Shauna Hanna

UDL-IRN takeaways: Bigger than the Beatles, the Stones, Lady Gaga and Beyonce


Every single individual that attended UDL-IRN, all 400+ of them, a true family, share an inspiring vision for the future of education. While they are all working towards that vision in their own unique ways, they are all connected by the end goal. And really, isn’t that what UDL is all about? 




There’s something unique about the UDL-IRN conference. At first glance, you may think WOW! pineapple suits, sparkly outfits, surprisingly good lunch buffets and food trucks that sets UDL-IRN apart. But, after two and a half days of UDL Talks, breakout sessions, End of Average Talks, and invigorating networking, it becomes clear it’s much much more than that. 

Every single individual that attended UDL-IRN, all 400+ of them, a true family, share an inspiring vision for the future of education. While they are all working towards that vision in their own unique ways, they are all connected by the end goal. And really, isn’t that what UDL is all about?

After all, the UDL framework encourages educators to provide students with multiple means of engagement, representation, and action & expression to help reach the common goal of making education accessible, reducing barriers and supporting students in their journey to becoming “expert learners.”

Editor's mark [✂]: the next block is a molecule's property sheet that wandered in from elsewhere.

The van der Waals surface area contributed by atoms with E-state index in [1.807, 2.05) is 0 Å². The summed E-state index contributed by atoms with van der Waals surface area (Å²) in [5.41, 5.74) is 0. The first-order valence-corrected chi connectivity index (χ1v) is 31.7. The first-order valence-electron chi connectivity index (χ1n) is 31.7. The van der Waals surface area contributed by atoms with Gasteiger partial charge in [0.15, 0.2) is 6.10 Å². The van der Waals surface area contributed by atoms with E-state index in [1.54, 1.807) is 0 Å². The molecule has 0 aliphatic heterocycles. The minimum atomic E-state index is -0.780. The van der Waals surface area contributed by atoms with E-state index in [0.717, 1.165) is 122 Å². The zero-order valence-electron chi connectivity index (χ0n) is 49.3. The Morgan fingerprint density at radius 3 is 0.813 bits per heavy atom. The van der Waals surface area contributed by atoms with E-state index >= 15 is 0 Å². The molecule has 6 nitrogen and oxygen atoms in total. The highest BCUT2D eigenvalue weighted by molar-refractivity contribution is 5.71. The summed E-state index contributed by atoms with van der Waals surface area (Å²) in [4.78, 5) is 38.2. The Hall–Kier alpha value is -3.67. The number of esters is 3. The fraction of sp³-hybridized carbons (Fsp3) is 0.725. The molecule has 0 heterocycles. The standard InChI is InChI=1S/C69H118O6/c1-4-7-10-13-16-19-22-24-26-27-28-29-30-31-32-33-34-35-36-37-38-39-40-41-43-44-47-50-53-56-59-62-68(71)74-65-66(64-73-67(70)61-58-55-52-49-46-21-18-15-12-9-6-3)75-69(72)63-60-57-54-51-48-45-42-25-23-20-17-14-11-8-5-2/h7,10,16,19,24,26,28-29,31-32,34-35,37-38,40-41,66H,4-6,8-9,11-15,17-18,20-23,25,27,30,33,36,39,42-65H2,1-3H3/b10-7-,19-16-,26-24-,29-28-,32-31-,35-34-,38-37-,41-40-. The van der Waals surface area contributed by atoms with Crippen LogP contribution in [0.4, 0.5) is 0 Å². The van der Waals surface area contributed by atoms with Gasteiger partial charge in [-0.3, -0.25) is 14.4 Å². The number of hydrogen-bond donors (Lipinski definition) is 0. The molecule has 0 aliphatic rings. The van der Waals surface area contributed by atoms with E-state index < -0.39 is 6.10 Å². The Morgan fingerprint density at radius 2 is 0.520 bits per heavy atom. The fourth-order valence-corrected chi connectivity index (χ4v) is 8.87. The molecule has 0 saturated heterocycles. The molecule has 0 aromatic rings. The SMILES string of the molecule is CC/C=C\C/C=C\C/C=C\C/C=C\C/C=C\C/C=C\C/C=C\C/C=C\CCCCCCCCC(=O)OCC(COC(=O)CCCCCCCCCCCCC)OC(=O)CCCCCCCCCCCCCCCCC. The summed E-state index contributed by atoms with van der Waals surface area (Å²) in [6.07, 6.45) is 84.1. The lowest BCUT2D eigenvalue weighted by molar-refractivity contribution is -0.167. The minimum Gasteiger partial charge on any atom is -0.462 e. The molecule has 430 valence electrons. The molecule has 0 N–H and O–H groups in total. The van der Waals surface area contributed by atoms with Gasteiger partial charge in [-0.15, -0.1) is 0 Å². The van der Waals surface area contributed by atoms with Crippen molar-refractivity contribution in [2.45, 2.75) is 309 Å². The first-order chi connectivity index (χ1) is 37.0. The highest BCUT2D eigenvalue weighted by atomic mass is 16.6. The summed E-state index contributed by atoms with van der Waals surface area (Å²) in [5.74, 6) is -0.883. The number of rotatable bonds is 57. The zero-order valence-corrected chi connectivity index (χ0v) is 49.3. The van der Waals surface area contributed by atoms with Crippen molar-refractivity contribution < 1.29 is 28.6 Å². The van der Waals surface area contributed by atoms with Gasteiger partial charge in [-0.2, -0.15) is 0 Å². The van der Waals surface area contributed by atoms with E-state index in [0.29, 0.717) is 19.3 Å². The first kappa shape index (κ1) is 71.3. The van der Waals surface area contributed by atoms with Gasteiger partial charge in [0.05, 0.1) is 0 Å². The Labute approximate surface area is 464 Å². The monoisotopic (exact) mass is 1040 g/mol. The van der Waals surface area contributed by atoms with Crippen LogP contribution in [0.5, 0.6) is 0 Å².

The variability that comes with the UDL framework is both a blessing and a curse. As Loui Lord Nelson explained in her UDL Talk, we will minimize the power of UDL and misrepresent what it is if we define it as a strategy or a practice. As a framework, “the what and how of UDL continues beyond [the] description”, giving you the freedom to apply the guidelines anywhere - even to the physical seating of the classroom.

This freedom, however, can also make implementation challenging. Where do you begin? What if you try something new and it doesn’t work? What if you lose your focus? How do you know you’ve been successful? Luckily, several speakers had advice for those scenarios.

In Katie Novak’s UDL Talk, she discussed all the failures she’s had over the years while implementing UDL. As she explained, it is a marathon, not a sprint. You have to go slow, and you will fail. But you can’t succeed without the failures: “Success and failure are braided together...but when we get it right, it’s so worth it!” 

There was also a lot of discussion about losing your focus - whether that be getting discouraged by the failures, struggling to find new ways to implement UDL, or succumbing to the latest fad even if it doesn’t really support UDL. 

In her session on Leveraging Technology to Remove Barriers (Not Create Them), Brenny Kummer encouraged attendees to “wear your UDL thinking cap whenever you are deciding what technology to integrate in the classroom.” In doing this, you can weed out the fads from the tools that truly support valuable learning.

And if all else fails, as several speakers including Liz Berquist reminded the audience, “We need to take our work around #UDL back to ‘our why’, which is disrupting inequities”.

 

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